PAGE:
4. [...] MS directed similar accusations against Minbar al-Tawhid wa’l-Jihad a few weeks ago. As Brynjar pointed out then, we didn’t use to see this type of bickering over copyright in the past. It is hard to say [...]

  5. [...] forum debates over Abu Muhammad al-Maqdisi’s alleged turn to moderation have not ended since our last report. On the contrary, the forum Midad al-Suyuf (MS) has escalated its campaign against al-Maqdisi and [...]

  6. [...] historical analysis’ of the jihadi forums on the web. Considering Mihdar’s record as a somewhat controversial figure – for other controversies involving Madad al-Suyuf, see here or here, the study should be taken [...]

  7. [...] Afghan war against the Soviets; within the al-Qaeda Senior Leadership over tactics in Iraq; and Abu Muhammad al-Maqdisi against Abu Mus’ab al-Zarqawi, also over Iraq. This dispute in the Caucasus, between the [...]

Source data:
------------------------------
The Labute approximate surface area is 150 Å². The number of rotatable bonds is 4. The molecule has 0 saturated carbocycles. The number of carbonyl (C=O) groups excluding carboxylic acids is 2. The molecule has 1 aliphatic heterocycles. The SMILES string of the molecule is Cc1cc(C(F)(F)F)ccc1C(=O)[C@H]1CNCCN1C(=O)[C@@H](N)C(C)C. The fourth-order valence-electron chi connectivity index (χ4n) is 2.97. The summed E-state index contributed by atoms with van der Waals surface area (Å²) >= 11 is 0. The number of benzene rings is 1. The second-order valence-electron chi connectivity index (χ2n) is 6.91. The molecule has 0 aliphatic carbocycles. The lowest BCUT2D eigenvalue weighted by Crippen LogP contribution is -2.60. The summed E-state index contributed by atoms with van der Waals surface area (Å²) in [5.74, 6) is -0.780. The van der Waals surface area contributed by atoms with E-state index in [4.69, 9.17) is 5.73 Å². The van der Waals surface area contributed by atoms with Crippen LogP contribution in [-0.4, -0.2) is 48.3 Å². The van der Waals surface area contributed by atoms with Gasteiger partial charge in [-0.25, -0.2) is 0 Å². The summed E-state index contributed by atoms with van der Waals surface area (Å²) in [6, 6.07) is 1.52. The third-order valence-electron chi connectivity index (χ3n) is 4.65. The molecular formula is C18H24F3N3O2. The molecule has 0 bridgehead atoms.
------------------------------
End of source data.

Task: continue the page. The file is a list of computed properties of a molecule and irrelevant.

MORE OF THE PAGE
8. [...] More Fitna in Cyberspace: Mihdar vs al-Maqdisi — jihadica I believe that this conflict between fighters and non-fighters goes back to the 1990s, when many of these people were in prison together. While they went to gaol sharing more or less the same beliefs, once they were in prison the differences started to surface. One of these differences was related to battlefield experience and the willingness to go to a foreign front and fight the far enemy. In prison, divisions started to rear their heads between those who’d been in Afghanistan to fight and those who hadn’t, with the former group increasing in stature in the eyes of many inmates. I believe that the current conflicts that you describe and that Jihadica has written about before are partly rooted in frustration over this issue that dates back to this period, when Al-Zarqawi, ‘Abd al-Hadi Daghlas and others risked life and limb by joining the fight in Afghanistan or Iraq while Al-Maqdisi and others preferred to stay in Jordan and, perhaps more importantly, to focus on da’wa. While these conflicts did not come to the fore until years later, I believe that the seeds of the fighters’ resentment towards Al-Maqdisi c.s. were sown in the 1990s. Knowing this, one can imagine that Al-Maqdisi’s criticism of Al-Zarqawi and others in 2004, 2005 and 2008 was interpreted by the fighters with this resentment still in mind. Several people saw his criticism as further proof that Al-Maqdisi is a hypocrite who talks the talk but when push comes to shove, he doesn’t have the guts to back up his words. I believe this accusation does not do justice to Al-Maqdisi’s views, which are more complex than this reasoning suggests, but it nevertheless was and still is a not uncommon view among certain Jordanian Jihadi-Salafis. [...]